Depending on instance store capacity at launch time, M3 instances may ignore AMI instance store block device    
mappings at launch unless they are specified at launch. You should specify instance store block device mappings 
at launch time, even if the AMI you are launching has the instance store volumes mapped in the AMI, to ensure 
that the instance store volumes are available when the instance launches. 

You should now have a functioning AMI. The next step would be to launching an instance from the AMI image and running the HelloWorld Workflow to make sure it works. The guide to creating an instance from an AMI image is located below.

Launching a single node instance from an AMI image

  1. Log onto the Amazon Web Console and navigate to EC2 -> Images -> AMI
  2. Choose the appropriate AMI and select Launch
  3. Choose the Instance Type and then, navigate to step 4. In this step, remove the Instance Store 0 volume from the list if it exists.
  4. Click Review and Launch and you are done!

You now have a workflow development environment and a place where you can run workflows!

Logging

Every node launched by launch_cluster.pl has its own log file that you can view (or watch during cluster building). Take a look inside the directory specified in the config_block in your config file. There you should see a .log file for each server being launched (for a cluster) or just master.log if you launched one node. You can use "tail -f " to watch the progress of building your VMs.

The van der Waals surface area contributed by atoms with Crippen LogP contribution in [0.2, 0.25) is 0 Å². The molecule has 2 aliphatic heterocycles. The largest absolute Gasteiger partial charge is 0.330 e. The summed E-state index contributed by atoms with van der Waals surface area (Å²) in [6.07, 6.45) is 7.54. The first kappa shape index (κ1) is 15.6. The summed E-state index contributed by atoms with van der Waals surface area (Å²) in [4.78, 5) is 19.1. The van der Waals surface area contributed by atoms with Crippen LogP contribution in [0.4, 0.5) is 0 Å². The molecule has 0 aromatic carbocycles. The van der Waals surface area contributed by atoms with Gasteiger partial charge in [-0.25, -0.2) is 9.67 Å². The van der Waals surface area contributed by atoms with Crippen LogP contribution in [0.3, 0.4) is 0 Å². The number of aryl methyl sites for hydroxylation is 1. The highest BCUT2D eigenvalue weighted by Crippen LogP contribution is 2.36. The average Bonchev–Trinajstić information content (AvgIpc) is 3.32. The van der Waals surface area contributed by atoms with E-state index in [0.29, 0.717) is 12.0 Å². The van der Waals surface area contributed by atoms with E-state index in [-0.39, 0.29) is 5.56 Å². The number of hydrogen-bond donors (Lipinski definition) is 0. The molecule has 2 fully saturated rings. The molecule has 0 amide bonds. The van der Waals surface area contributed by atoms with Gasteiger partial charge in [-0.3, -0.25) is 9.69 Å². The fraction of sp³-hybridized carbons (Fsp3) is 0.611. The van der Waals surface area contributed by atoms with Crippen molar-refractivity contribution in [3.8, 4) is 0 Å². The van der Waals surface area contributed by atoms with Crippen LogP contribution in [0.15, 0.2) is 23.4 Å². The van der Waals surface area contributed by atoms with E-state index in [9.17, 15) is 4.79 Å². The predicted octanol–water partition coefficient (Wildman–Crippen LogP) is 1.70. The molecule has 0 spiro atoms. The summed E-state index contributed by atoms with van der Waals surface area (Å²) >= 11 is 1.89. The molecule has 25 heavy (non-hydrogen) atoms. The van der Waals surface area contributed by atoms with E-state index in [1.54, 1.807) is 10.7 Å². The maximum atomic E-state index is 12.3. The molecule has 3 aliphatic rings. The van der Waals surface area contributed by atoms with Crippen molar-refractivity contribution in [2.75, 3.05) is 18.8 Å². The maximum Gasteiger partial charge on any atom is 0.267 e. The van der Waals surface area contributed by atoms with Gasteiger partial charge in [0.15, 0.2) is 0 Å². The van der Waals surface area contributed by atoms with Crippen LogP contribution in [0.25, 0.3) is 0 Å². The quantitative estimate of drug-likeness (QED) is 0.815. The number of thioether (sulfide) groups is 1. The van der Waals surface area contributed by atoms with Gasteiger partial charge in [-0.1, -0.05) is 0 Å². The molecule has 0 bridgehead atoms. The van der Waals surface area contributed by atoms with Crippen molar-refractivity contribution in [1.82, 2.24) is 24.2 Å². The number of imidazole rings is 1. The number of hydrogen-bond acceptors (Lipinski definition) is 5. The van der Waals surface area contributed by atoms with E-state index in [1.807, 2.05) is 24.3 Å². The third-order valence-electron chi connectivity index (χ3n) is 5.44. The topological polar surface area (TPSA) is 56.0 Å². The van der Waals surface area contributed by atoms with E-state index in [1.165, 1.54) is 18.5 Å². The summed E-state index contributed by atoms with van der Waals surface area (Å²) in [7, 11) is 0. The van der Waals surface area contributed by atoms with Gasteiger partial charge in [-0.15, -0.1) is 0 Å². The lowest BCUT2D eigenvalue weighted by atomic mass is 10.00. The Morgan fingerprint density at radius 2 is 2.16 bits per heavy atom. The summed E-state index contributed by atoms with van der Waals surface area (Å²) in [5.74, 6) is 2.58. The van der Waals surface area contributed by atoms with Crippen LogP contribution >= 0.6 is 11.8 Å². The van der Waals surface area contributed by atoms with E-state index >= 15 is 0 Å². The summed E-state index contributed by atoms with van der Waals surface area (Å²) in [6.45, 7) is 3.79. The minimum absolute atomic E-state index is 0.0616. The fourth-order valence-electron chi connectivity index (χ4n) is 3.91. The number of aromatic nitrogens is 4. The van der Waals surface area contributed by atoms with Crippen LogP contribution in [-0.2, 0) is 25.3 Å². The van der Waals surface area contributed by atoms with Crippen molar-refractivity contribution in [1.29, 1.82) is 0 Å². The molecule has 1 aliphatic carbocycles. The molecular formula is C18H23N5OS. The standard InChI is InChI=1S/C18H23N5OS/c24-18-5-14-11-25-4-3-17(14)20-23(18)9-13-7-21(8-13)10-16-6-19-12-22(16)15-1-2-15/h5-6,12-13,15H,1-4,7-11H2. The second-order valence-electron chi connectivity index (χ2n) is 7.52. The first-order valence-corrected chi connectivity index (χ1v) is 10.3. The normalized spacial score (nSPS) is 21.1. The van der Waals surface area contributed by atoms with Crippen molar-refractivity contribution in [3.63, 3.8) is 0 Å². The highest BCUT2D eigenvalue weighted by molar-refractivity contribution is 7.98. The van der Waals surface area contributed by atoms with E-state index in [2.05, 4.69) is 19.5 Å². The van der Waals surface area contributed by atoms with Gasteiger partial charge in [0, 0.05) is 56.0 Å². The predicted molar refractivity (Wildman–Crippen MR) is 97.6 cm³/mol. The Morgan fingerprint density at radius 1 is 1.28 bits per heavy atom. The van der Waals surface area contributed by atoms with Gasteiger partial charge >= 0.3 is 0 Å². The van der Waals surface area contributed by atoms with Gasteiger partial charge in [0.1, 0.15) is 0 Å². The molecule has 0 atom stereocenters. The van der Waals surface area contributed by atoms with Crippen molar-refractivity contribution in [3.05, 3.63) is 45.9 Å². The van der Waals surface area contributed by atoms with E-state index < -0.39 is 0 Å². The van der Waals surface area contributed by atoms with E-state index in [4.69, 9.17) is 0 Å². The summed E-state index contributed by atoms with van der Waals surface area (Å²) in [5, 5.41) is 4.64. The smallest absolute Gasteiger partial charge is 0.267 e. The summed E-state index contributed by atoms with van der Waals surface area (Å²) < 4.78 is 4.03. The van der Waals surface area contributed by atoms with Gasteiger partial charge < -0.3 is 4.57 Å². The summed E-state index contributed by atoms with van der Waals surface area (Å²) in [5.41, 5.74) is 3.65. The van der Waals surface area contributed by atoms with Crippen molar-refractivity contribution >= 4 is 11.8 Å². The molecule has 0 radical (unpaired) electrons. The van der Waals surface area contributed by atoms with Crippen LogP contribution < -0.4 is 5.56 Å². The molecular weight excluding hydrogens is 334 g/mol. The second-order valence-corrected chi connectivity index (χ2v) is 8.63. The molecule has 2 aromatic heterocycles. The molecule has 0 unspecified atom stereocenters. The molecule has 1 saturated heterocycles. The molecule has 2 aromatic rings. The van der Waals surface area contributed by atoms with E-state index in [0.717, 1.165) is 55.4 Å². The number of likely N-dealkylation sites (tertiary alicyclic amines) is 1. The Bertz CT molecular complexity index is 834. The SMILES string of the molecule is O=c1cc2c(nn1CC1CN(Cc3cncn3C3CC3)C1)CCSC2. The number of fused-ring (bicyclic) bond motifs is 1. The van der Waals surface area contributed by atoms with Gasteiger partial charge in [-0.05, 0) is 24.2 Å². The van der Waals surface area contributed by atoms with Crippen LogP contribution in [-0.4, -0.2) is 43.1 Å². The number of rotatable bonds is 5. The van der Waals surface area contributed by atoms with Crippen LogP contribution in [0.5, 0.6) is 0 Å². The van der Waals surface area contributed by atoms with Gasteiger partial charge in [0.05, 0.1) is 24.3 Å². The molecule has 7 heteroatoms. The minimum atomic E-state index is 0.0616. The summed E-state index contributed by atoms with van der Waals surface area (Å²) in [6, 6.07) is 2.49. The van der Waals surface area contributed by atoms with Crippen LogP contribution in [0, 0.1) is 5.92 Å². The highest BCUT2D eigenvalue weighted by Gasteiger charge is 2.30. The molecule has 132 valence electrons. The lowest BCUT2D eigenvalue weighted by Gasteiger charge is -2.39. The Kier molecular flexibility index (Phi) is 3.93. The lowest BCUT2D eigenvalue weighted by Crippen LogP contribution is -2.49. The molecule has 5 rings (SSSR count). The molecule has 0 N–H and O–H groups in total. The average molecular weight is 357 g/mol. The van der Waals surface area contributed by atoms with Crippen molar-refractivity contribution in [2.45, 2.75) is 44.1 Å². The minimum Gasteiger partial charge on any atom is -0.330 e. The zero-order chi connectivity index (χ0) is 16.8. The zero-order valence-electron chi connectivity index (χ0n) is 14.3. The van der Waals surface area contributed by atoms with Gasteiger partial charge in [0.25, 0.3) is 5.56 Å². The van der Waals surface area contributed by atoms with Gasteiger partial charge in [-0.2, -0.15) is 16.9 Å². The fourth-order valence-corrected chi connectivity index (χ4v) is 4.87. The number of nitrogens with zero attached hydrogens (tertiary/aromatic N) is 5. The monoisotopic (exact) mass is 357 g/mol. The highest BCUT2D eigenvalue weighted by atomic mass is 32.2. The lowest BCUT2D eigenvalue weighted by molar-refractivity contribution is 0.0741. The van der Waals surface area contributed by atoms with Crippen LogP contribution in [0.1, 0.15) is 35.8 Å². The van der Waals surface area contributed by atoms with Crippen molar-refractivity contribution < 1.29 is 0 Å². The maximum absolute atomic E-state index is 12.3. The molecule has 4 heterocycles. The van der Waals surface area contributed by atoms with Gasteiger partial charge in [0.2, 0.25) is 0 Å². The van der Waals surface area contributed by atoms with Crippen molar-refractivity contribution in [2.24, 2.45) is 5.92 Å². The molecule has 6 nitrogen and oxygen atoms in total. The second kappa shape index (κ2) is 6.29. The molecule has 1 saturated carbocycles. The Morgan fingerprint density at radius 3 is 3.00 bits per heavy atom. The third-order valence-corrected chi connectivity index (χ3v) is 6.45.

Re-provisioning VMs

Note that Ansible playbooks should be designed to run idempotently (and Ansible provides many tools to aid in this). Therefore, it should be possible to re-run the Ansible steps for development purposes or to test an environment for any major issue. For this purpose Bindle has also been made to run idempotently. Bindle first checks to see if the folders have been created. If they exist it assumes Vagrant has already created the VMs. If this is true Bindle skips ahead to re-provisioning whith the modified Ansible playbook

AWS - Regions and Availability Zones

In order to specify regions and zones, c templates support two variables AWS_REGION and AWS_ZONE. By default, we provision in us-east-1 and randomly across zones. You can specify one or the other. For example, to provision in us-east-1 in zone a:

aws_region=us-east-1
aws_zone=a,

Interacting with the VM(s)

Once the launch_cluster.pl script finishes running you will have one or more VM instances running on a given cloud or local VM environment. Vagrant provides functions for interacting with the generated VMs. Information used to lanch the VM's can ve found in target deirecrtories' "Vagranfile"(s).